What is the difference between LED and OLED in Televisions?
Every year at CES the largest names in Technology battle it out with their latest and greatest TVs. Each company has unique names and buzz words associated with its latest TV launch. So where do you start?
How do you know which type of TV you should be getting and just what do all those letters, names, and numbers actually mean? Let’s start with the difference between LED and OLED.
The main types of TV in the marketplace today are LED and OLED. But what exactly is this?
History Of Televisions – CRT and Plasmas are Gone…
In the olden days,(before 2005) we used to have CRT(Cathode-Ray Tube) Televisions. These bulky heavy tv’s used vacuum tubes to display images and colors. By 2007, pretty much all TV manufacturers stopped producing CRT devices.
In 2008, plasma TVs graced our stage. Plasma used a display that had small cells that contained electrically charged gases to create images. This causes Plasma’s to sometime get quite warm and used a lot of power. Plasma has lost pretty much all its market share because of this downside.
What is LCD?
Starting in the late 90s and early 2000s LCD entered the TV Stage.
Most of today’s TVs have an LCD (Liquid Crystal Display) layer in the front. LCD is basically a very thin layer of “liquid crystal” that is sandwiched between two glass sheets, and some electrodes. As shown in the above picture.
The LCD does not produce any light of its own. In fact, LCD depends entirely on illumination from an external source. Like LED.
What Is LED TV?
Many LCD TV are back-lit with LEDs(Light Emitting Diodes).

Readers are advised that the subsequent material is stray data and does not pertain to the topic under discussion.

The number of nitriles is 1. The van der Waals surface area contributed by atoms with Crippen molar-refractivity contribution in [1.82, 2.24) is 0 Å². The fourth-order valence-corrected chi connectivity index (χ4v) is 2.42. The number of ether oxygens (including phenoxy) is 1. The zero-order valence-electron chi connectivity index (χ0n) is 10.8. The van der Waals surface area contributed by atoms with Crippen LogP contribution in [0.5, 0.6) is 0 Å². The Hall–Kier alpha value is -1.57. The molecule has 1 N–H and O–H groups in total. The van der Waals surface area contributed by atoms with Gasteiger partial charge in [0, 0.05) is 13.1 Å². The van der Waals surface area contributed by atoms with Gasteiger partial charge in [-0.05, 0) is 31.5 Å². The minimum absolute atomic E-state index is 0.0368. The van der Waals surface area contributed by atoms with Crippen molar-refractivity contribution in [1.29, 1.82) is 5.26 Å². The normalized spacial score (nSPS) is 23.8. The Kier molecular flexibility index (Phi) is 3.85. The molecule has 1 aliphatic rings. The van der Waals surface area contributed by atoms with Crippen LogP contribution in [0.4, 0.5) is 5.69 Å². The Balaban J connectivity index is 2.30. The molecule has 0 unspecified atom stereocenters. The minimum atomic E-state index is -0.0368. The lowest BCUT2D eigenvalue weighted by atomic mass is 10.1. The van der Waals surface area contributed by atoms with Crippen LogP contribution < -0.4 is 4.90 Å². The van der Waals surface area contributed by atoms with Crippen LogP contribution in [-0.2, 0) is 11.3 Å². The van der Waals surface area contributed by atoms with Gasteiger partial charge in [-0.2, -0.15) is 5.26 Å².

LED bulbs are just like the tiny versions you have on your Christmas tree each year. The way the TV versions of these lights are manufactured and how the LED lights display light and dark are completely different depending on which manufacturer is making your TV though.
LEDs are much better than the old CRT devices filled with vacuum tubes to display images and color.
Several years ago, LCD screens had a CCFL (Cold-Cathode Fluorescent Light) across the entire back of the screen to make images visible. Regardless of if the image is black or white or colored, the entire panel is lit up evenly.
Then technology changed. LED got used as a backlight instead of the CCFLs.
Because they are tiny little lightbulb lights, engineers designed ways to turn off the light completely in the black areas of the TV picture. This leads to “darker blacks” that most TV salespeople will talk about when buying a TV. LED still has its drawbacks.
Because LCD has a layer of LED behind it that is actually producing the light, sometimes the areas get out of sync. The result is something called “blooming”. The light from the light areas can be too bright near the dark areas and this causes the light to bloom/bleed over into the dark portions.
What is OLED TV?
OLED, (Organic Light-Emitting Diodes) is different. It has fewer layers involved.
There is an organized layer that lights up all on its own when you poke it with electricity. This is generally carbon and some other materials that make the different colors. Hence the word Organic.
Because OLEDs can light up on their own when an electrical current passes through them, OLED TVs can be paper-thin. Remember LCD requires an alternate light source -A backlit panel to make the display work.
The OLED pixels themselves are actually producing the light so when they are “turned off” for the black areas, there is no blooming. The pixels are just off. Combine this with the OLED’s ability to produce bright white colors and you are left with a stunning picture technology.
The light source has also shrunk from the LED bulbs, which means we can now have these insanely flat devices that are millimeters thick and can easily hang on your wall.
OLED is also capable of a very low refresh rate – as low as 0.001ms – which is about 1,000 times faster than a regular old LED-backlit LCD panel.
Final Thoughts on What is the difference between LED and OLED in Televisions?
LED and OLED can be confusing stuff when you are buying a TV. We hope now you can see the differences in them, and be more informed in your TV buying decisions.